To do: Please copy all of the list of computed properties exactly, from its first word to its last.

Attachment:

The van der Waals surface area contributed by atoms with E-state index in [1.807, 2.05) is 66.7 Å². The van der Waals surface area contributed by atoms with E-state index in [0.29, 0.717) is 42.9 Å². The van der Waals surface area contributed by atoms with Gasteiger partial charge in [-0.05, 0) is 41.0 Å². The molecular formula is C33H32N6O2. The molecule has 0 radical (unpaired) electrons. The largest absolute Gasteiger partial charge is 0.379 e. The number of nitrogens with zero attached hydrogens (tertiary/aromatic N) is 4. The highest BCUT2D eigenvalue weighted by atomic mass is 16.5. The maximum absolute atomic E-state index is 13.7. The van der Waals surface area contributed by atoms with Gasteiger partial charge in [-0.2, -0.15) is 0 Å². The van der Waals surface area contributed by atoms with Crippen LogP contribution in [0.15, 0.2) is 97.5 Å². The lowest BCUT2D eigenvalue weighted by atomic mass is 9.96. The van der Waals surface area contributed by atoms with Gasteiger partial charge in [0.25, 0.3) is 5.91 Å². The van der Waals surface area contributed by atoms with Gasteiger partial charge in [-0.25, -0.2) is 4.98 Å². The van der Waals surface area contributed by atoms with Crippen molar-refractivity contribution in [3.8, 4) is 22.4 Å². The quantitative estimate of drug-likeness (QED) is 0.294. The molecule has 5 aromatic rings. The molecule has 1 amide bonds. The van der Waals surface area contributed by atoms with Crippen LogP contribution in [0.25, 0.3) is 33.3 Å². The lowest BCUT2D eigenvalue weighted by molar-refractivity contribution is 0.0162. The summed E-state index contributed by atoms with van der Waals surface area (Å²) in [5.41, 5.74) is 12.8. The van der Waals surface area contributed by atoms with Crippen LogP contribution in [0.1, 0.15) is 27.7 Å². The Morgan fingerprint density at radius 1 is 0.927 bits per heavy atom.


The van der Waals surface area contributed by atoms with E-state index in [1.807, 2.05) is 66.7 Å². The van der Waals surface area contributed by atoms with E-state index in [0.29, 0.717) is 42.9 Å². The van der Waals surface area contributed by atoms with Gasteiger partial charge in [-0.05, 0) is 41.0 Å². The molecular formula is C33H32N6O2. The molecule has 0 radical (unpaired) electrons. The largest absolute Gasteiger partial charge is 0.379 e. The number of nitrogens with zero attached hydrogens (tertiary/aromatic N) is 4. The highest BCUT2D eigenvalue weighted by atomic mass is 16.5. The maximum absolute atomic E-state index is 13.7. The van der Waals surface area contributed by atoms with Gasteiger partial charge in [-0.2, -0.15) is 0 Å². The van der Waals surface area contributed by atoms with Crippen LogP contribution in [0.15, 0.2) is 97.5 Å². The lowest BCUT2D eigenvalue weighted by atomic mass is 9.96. The van der Waals surface area contributed by atoms with Gasteiger partial charge in [0.25, 0.3) is 5.91 Å². The van der Waals surface area contributed by atoms with Gasteiger partial charge in [-0.25, -0.2) is 4.98 Å². The van der Waals surface area contributed by atoms with Crippen molar-refractivity contribution in [3.8, 4) is 22.4 Å². The quantitative estimate of drug-likeness (QED) is 0.294. The molecule has 5 aromatic rings. The molecule has 1 amide bonds. The van der Waals surface area contributed by atoms with Crippen LogP contribution in [0.25, 0.3) is 33.3 Å². The lowest BCUT2D eigenvalue weighted by molar-refractivity contribution is 0.0162. The summed E-state index contributed by atoms with van der Waals surface area (Å²) in [5.41, 5.74) is 12.8. The van der Waals surface area contributed by atoms with Crippen LogP contribution in [0.1, 0.15) is 27.7 Å². The Morgan fingerprint density at radius 1 is 0.927 bits per heavy atom.